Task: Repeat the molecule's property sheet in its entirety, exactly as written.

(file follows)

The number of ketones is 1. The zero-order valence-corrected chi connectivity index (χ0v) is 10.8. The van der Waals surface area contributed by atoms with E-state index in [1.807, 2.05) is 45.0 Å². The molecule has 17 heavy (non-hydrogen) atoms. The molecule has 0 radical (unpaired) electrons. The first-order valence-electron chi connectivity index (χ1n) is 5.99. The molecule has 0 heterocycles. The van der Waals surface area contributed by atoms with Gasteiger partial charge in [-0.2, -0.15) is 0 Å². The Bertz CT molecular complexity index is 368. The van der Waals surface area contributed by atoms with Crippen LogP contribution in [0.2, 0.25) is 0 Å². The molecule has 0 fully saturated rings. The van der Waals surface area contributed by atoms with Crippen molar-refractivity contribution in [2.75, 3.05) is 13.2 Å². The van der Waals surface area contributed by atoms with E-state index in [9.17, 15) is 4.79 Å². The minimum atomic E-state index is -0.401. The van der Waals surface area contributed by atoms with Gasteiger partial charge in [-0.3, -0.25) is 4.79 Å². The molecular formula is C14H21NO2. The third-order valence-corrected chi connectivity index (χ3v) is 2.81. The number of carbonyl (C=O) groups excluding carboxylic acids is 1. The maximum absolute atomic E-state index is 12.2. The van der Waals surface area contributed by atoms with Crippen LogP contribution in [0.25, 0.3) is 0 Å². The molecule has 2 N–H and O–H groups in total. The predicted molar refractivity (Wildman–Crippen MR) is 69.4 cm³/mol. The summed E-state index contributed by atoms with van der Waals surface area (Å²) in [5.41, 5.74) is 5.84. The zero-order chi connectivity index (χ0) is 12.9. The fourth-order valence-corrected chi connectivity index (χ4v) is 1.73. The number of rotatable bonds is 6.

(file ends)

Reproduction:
The number of ketones is 1. The zero-order valence-corrected chi connectivity index (χ0v) is 10.8. The van der Waals surface area contributed by atoms with E-state index in [1.807, 2.05) is 45.0 Å². The molecule has 17 heavy (non-hydrogen) atoms. The molecule has 0 radical (unpaired) electrons. The first-order valence-electron chi connectivity index (χ1n) is 5.99. The molecule has 0 heterocycles. The van der Waals surface area contributed by atoms with Gasteiger partial charge in [-0.2, -0.15) is 0 Å². The Bertz CT molecular complexity index is 368. The van der Waals surface area contributed by atoms with Crippen LogP contribution in [0.2, 0.25) is 0 Å². The molecule has 0 fully saturated rings. The van der Waals surface area contributed by atoms with Crippen molar-refractivity contribution in [2.75, 3.05) is 13.2 Å². The van der Waals surface area contributed by atoms with E-state index in [9.17, 15) is 4.79 Å². The minimum atomic E-state index is -0.401. The van der Waals surface area contributed by atoms with Gasteiger partial charge in [-0.3, -0.25) is 4.79 Å². The molecular formula is C14H21NO2. The third-order valence-corrected chi connectivity index (χ3v) is 2.81. The number of carbonyl (C=O) groups excluding carboxylic acids is 1. The maximum absolute atomic E-state index is 12.2. The van der Waals surface area contributed by atoms with Crippen LogP contribution in [0.25, 0.3) is 0 Å². The molecule has 2 N–H and O–H groups in total. The predicted molar refractivity (Wildman–Crippen MR) is 69.4 cm³/mol. The summed E-state index contributed by atoms with van der Waals surface area (Å²) in [5.41, 5.74) is 5.84. The zero-order chi connectivity index (χ0) is 12.9. The fourth-order valence-corrected chi connectivity index (χ4v) is 1.73. The number of rotatable bonds is 6.